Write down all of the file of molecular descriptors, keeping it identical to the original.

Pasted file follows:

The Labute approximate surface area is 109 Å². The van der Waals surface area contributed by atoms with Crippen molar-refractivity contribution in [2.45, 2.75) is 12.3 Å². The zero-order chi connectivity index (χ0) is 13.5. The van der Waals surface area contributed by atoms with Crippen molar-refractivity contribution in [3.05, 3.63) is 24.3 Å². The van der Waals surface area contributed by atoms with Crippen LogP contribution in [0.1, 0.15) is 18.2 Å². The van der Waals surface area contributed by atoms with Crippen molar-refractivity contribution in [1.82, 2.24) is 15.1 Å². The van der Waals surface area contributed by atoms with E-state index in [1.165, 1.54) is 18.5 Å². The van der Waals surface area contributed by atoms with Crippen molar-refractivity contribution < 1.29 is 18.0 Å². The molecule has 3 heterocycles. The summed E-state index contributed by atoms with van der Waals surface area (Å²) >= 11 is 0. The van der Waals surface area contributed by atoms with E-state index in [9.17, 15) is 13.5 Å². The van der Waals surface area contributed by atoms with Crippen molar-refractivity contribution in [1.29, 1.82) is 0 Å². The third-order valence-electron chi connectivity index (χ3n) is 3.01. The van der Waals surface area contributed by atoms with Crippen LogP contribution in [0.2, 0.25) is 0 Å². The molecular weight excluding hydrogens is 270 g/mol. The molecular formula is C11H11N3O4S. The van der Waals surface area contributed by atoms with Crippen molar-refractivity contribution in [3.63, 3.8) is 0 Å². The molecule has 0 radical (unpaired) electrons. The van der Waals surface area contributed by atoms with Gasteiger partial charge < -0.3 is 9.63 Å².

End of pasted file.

The Labute approximate surface area is 109 Å². The van der Waals surface area contributed by atoms with Crippen molar-refractivity contribution in [2.45, 2.75) is 12.3 Å². The zero-order chi connectivity index (χ0) is 13.5. The van der Waals surface area contributed by atoms with Crippen molar-refractivity contribution in [3.05, 3.63) is 24.3 Å². The van der Waals surface area contributed by atoms with Crippen LogP contribution in [0.1, 0.15) is 18.2 Å². The van der Waals surface area contributed by atoms with Crippen molar-refractivity contribution in [1.82, 2.24) is 15.1 Å². The van der Waals surface area contributed by atoms with E-state index in [1.165, 1.54) is 18.5 Å². The van der Waals surface area contributed by atoms with Crippen molar-refractivity contribution < 1.29 is 18.0 Å². The molecule has 3 heterocycles. The summed E-state index contributed by atoms with van der Waals surface area (Å²) >= 11 is 0. The van der Waals surface area contributed by atoms with E-state index in [9.17, 15) is 13.5 Å². The van der Waals surface area contributed by atoms with Crippen molar-refractivity contribution in [1.29, 1.82) is 0 Å². The third-order valence-electron chi connectivity index (χ3n) is 3.01. The van der Waals surface area contributed by atoms with Crippen LogP contribution in [0.2, 0.25) is 0 Å². The molecular weight excluding hydrogens is 270 g/mol. The molecular formula is C11H11N3O4S. The van der Waals surface area contributed by atoms with Crippen molar-refractivity contribution in [3.63, 3.8) is 0 Å². The molecule has 0 radical (unpaired) electrons. The van der Waals surface area contributed by atoms with Gasteiger partial charge < -0.3 is 9.63 Å².